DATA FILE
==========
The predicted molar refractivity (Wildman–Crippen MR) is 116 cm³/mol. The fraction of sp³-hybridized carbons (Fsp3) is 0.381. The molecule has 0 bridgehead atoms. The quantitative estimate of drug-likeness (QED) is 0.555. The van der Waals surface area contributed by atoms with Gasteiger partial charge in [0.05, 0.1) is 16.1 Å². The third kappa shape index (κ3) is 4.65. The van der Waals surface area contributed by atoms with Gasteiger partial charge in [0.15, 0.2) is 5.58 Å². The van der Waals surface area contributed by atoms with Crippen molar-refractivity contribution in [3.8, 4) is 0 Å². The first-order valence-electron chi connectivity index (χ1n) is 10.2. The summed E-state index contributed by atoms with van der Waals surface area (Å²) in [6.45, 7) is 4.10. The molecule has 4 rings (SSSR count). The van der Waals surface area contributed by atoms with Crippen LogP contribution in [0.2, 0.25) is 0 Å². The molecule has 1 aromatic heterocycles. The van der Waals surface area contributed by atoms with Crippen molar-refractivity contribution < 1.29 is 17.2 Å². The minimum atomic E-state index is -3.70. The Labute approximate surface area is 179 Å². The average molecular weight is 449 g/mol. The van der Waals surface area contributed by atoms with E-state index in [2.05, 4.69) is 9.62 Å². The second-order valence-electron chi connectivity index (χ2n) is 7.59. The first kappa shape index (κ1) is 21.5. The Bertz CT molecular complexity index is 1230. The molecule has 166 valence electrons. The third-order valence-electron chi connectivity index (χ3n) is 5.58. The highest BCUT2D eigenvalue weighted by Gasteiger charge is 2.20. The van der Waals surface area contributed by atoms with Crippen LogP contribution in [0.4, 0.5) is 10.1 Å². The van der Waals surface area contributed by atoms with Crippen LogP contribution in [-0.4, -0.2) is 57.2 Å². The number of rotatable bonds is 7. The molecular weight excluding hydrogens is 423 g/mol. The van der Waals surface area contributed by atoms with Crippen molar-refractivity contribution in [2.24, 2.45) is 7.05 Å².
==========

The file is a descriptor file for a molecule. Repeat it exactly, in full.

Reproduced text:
The predicted molar refractivity (Wildman–Crippen MR) is 116 cm³/mol. The fraction of sp³-hybridized carbons (Fsp3) is 0.381. The molecule has 0 bridgehead atoms. The quantitative estimate of drug-likeness (QED) is 0.555. The van der Waals surface area contributed by atoms with Gasteiger partial charge in [0.05, 0.1) is 16.1 Å². The third kappa shape index (κ3) is 4.65. The van der Waals surface area contributed by atoms with Gasteiger partial charge in [0.15, 0.2) is 5.58 Å². The van der Waals surface area contributed by atoms with Crippen molar-refractivity contribution in [3.8, 4) is 0 Å². The first-order valence-electron chi connectivity index (χ1n) is 10.2. The summed E-state index contributed by atoms with van der Waals surface area (Å²) in [6.45, 7) is 4.10. The molecule has 4 rings (SSSR count). The van der Waals surface area contributed by atoms with Crippen LogP contribution in [0.2, 0.25) is 0 Å². The molecule has 1 aromatic heterocycles. The van der Waals surface area contributed by atoms with Crippen molar-refractivity contribution < 1.29 is 17.2 Å². The minimum atomic E-state index is -3.70. The Labute approximate surface area is 179 Å². The average molecular weight is 449 g/mol. The van der Waals surface area contributed by atoms with E-state index in [2.05, 4.69) is 9.62 Å². The second-order valence-electron chi connectivity index (χ2n) is 7.59. The first kappa shape index (κ1) is 21.5. The Bertz CT molecular complexity index is 1230. The molecule has 166 valence electrons. The third-order valence-electron chi connectivity index (χ3n) is 5.58. The highest BCUT2D eigenvalue weighted by Gasteiger charge is 2.20. The van der Waals surface area contributed by atoms with Crippen LogP contribution in [0.4, 0.5) is 10.1 Å². The van der Waals surface area contributed by atoms with Crippen LogP contribution in [-0.4, -0.2) is 57.2 Å². The number of rotatable bonds is 7. The molecular weight excluding hydrogens is 423 g/mol. The van der Waals surface area contributed by atoms with Crippen molar-refractivity contribution in [2.24, 2.45) is 7.05 Å².